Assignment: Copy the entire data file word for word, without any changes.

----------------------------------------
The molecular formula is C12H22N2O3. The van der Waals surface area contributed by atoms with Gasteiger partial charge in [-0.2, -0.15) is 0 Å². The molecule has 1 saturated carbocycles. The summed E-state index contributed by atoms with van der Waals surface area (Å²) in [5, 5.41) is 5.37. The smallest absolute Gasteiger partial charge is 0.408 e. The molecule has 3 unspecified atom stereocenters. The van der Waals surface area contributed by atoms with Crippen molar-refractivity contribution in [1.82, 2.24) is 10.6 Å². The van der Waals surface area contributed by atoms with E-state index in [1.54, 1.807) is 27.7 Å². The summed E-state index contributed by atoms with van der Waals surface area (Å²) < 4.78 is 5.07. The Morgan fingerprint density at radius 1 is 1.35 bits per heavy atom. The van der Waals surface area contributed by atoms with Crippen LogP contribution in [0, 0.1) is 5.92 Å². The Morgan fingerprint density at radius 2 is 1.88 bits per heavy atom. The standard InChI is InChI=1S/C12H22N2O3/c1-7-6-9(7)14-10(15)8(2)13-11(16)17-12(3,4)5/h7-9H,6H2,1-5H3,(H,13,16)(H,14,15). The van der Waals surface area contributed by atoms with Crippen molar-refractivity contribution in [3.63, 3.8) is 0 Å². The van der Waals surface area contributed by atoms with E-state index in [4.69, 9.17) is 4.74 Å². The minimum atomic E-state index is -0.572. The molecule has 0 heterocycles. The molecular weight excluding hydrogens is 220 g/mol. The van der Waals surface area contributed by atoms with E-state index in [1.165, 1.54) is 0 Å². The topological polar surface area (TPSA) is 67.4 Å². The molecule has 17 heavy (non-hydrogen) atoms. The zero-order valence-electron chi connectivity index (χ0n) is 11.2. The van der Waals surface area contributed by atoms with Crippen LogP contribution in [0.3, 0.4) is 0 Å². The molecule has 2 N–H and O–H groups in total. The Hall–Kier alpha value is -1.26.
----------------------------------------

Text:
The molecular formula is C12H22N2O3. The van der Waals surface area contributed by atoms with Gasteiger partial charge in [-0.2, -0.15) is 0 Å². The molecule has 1 saturated carbocycles. The summed E-state index contributed by atoms with van der Waals surface area (Å²) in [5, 5.41) is 5.37. The smallest absolute Gasteiger partial charge is 0.408 e. The molecule has 3 unspecified atom stereocenters. The van der Waals surface area contributed by atoms with Crippen molar-refractivity contribution in [1.82, 2.24) is 10.6 Å². The van der Waals surface area contributed by atoms with E-state index in [1.54, 1.807) is 27.7 Å². The summed E-state index contributed by atoms with van der Waals surface area (Å²) < 4.78 is 5.07. The Morgan fingerprint density at radius 1 is 1.35 bits per heavy atom. The van der Waals surface area contributed by atoms with Crippen LogP contribution in [0, 0.1) is 5.92 Å². The Morgan fingerprint density at radius 2 is 1.88 bits per heavy atom. The standard InChI is InChI=1S/C12H22N2O3/c1-7-6-9(7)14-10(15)8(2)13-11(16)17-12(3,4)5/h7-9H,6H2,1-5H3,(H,13,16)(H,14,15). The van der Waals surface area contributed by atoms with Crippen molar-refractivity contribution in [3.63, 3.8) is 0 Å². The van der Waals surface area contributed by atoms with E-state index in [4.69, 9.17) is 4.74 Å². The minimum atomic E-state index is -0.572. The molecule has 0 heterocycles. The molecular weight excluding hydrogens is 220 g/mol. The van der Waals surface area contributed by atoms with E-state index in [1.165, 1.54) is 0 Å². The topological polar surface area (TPSA) is 67.4 Å². The molecule has 17 heavy (non-hydrogen) atoms. The zero-order valence-electron chi connectivity index (χ0n) is 11.2. The van der Waals surface area contributed by atoms with Crippen LogP contribution in [0.3, 0.4) is 0 Å². The molecule has 2 N–H and O–H groups in total. The Hall–Kier alpha value is -1.26.